Naomi Tyrrell is a researcher on the ‘Here to Stay’ project, which documents the lives of young people from Eastern Europe in the UK. This blog was first published on the NALDIC website on 29th Oct 2017.
Who is going to be most affected by Brexit? Every day there are news stories of what Brexit might mean for young people, old people, farmers, bankers, tourists, business owners, nurses, teachers – you get the picture. Quite rightly, one of the main negotiation points in the ‘Brexit Deal’ focuses on a group of people who could contend for the ‘top spot’ on those likely to be most affected by Brexit: (non-British) EU citizens who have taken advantage of free movement between European countries and currently live in the UK. The latest suggestion in the British media is that there is ‘no deal’ on EU citizens’ rights because the EU wants to squeeze more money out of the UK government so that it meets its financial obligations to Member States before saying its ‘goodbye’ (BBC 17/10/17).
The lack of any clarity over the status of (non-British) EU citizens in the UK – their rights to education, employment, healthcare and social benefits post-Brexit – is causing uncertainty among the EU citizens we have been working with. In April 2016, researchers from the Universities of Strathclyde, Plymouth and Durham began a research projected called ‘Here to Stay? Identity, citizenship and belonging among settled migrant children and young people from Eastern Europe’, funded by the Economic and Social Research Council (ESRC). As the title suggests, we were focusing on the experiences of young migrants who had lived in the UK for three years or more and could be defined as ‘settled’. However, just as we were planning the research schedule, the decision to ‘Leave’ the EU became reality as the Referendum results rolled in. Our study is the first to reveal the impact of the EU Referendum outcome on young migrants from Eastern European countries living in Britain.
In the spring this year, in a nationwide online survey, we asked young Eastern Europeans living in the UK how they felt about the UK’s decision to leave the EU. Out of over 1,100 respondents, the majority said that they felt ‘uncertain’, ‘worried’ or ‘scared’ about their future. Others reported feeling ‘sad’ and ‘angry’. Young people said they were worried about their insecure position in Britain, the uncertainty over their future, whether they will be allowed to stay, and the risk that some of their families might want to return to their country of birth.
The majority of the young people did not want to leave the UK. Perhaps with an optimistic view of the outcomes of the Brexit negotiations, three quarters (75.2%) said they are ‘likely’ or ‘very likely’ to continue living in the UK in the future, with only 11% saying they did not think that they will stay (n=803). Those who planned to stay in the UK said they hoped to continue their education in school, college or university, or through a training scheme (70.2%). Many thought that they would be in full-time work, part-time work or working while studying (44.7%), or volunteering (10.5%). The fact that most young Eastern Europeans see themselves as living in the UK long-term indicates their feelings of being ‘at home’ in the UK. Many of these young people have lived most of their lives here, and feel a strong sense of belonging.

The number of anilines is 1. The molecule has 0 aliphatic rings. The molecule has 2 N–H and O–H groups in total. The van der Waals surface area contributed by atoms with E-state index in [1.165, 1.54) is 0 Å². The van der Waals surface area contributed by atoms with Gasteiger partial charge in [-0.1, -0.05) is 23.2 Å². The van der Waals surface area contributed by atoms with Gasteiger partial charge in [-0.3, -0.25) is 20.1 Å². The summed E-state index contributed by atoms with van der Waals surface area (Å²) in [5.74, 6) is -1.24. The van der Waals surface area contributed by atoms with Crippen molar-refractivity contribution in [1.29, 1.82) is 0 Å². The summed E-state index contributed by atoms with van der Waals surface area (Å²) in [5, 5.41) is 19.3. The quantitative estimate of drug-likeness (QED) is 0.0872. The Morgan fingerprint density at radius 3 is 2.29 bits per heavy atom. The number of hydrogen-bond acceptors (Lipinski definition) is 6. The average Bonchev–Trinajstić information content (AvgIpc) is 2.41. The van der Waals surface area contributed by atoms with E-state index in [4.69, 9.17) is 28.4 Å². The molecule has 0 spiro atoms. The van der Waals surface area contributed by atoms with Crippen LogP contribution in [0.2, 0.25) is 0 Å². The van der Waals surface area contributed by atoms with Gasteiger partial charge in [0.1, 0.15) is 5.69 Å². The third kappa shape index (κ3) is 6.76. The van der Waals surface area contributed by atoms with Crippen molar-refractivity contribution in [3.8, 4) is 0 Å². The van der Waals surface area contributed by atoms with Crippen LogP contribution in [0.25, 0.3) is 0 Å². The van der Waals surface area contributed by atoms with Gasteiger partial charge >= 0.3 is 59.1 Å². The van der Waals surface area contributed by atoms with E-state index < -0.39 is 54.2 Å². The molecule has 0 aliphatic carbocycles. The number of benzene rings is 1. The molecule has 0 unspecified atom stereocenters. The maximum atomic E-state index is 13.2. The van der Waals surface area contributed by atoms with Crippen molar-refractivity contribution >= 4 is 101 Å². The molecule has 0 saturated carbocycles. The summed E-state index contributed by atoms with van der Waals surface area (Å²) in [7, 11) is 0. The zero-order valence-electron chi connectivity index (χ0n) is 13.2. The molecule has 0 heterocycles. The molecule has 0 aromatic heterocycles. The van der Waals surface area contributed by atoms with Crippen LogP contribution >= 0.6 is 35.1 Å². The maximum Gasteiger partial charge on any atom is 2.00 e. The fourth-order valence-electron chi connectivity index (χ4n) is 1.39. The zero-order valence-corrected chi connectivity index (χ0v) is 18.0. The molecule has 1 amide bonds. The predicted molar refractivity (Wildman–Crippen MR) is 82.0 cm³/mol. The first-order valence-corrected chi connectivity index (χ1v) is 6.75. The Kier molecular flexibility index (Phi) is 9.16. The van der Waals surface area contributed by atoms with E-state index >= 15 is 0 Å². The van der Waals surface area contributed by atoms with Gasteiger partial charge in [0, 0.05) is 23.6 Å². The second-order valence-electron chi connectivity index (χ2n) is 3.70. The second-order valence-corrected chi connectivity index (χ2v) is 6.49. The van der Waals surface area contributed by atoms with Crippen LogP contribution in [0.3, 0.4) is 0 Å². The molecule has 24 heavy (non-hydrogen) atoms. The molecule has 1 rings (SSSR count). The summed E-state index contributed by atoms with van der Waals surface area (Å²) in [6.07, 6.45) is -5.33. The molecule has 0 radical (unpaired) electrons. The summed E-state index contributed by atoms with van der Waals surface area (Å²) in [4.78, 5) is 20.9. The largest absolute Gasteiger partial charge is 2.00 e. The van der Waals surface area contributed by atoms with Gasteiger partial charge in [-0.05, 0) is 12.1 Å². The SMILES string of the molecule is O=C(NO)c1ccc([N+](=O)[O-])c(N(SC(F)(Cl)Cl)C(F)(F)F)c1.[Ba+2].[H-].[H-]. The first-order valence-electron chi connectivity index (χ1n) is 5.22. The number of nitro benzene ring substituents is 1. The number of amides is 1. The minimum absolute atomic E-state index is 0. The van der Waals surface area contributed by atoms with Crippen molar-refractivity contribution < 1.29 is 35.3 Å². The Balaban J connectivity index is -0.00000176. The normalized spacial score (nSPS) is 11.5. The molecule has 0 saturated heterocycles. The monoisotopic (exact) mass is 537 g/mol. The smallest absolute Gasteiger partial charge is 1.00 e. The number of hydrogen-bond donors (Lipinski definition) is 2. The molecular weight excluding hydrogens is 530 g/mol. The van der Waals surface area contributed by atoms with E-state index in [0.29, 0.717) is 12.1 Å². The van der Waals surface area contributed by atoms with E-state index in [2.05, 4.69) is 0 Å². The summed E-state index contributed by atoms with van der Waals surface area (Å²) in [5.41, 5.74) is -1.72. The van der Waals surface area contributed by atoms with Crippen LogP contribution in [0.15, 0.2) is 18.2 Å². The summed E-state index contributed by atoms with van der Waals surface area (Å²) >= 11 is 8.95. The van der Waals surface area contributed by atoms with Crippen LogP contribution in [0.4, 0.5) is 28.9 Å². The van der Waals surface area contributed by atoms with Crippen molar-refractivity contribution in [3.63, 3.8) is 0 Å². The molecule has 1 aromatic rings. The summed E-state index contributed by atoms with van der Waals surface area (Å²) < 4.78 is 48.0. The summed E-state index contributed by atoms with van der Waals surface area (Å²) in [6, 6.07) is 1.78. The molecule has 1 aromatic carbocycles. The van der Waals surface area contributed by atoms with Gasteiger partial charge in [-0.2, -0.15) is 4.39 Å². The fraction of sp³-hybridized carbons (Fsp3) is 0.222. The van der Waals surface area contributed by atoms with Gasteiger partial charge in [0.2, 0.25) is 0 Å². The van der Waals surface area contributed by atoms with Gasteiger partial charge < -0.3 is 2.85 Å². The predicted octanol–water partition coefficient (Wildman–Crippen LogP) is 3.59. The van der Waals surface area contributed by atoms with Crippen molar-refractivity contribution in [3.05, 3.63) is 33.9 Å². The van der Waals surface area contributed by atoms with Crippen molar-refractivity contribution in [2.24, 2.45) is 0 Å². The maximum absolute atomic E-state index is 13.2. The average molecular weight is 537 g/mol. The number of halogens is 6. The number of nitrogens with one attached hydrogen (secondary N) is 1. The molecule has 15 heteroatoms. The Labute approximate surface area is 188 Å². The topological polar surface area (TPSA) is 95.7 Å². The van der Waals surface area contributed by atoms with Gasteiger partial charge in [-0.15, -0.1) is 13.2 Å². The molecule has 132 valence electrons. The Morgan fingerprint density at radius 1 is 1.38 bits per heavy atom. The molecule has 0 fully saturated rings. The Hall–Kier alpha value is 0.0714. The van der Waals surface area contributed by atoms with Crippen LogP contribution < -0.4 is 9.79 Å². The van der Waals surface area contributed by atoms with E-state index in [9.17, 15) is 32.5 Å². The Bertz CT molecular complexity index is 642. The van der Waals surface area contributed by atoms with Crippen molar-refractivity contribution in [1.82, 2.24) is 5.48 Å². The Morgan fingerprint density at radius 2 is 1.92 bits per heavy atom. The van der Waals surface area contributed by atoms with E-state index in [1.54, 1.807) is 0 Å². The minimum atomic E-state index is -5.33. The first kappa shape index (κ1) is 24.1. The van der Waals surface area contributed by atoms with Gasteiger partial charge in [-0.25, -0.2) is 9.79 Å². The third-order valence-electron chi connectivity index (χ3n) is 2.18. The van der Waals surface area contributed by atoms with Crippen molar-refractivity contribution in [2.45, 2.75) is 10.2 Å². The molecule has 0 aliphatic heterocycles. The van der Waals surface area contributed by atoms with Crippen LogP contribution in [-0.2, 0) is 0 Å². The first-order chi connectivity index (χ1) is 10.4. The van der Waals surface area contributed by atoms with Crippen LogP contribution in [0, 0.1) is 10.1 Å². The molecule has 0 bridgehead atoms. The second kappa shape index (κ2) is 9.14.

Some young people saw opportunities in the Brexit vote. About a third of the survey participants said they felt ‘hopeful’, ‘happy’ or ‘excited’ about their future. When we asked why in focus group discussions, they said less immigration from Europe might benefit their own chances of employment. However, only a very small minority of survey respondents (7.8%) had British or dual nationality. With the cost of a citizenship application currently at £1,282, many young people said their families would struggle to afford the fees, while others did not think it was fair to pay a high fee for citizenship, given their parents’ contributions in taxes. In focus group discussions, some young people said their parents were prioritising children’s citizenship applications over their own to help make their children’s status more secure. This suggests that settled Eastern European youth and their families are in a precarious situation in Brexit Britain.
It is hard to avoid seeing these young people as pawns in a political game. The longer the Brexit negotiations go on, and the longer there is ‘no deal’ on their rights, the more uncertainty and anxiety they are likely to feel. Many of the Eastern European young people who responded to our survey had lived most of their lives in the UK; many were concerned they would have to abandon their homes, friends and family in the UK post-Brexit and move elsewhere. They are participating in schools and communities across the country and want to stay settled in Britain.
The current uncertainty, and an increasingly anti-immigrant environment, is leading many to question their position and rights in Britain. For some young people, the uncertainty over Brexit plans means that a future in another country is increasingly attractive. The loss of these young people would be a loss to Britain’s economy and society, in terms of the skills and knowledge young people have developed in their formative years in the UK.
In November 2017, we are holding two free events for people who are working with, or interested in supporting, Eastern European young people during Brexit:
10th November in Plymouth: https://www.plymouth.ac.uk/whats-on/supporting-young-people-from-eastern-europe-during-brexit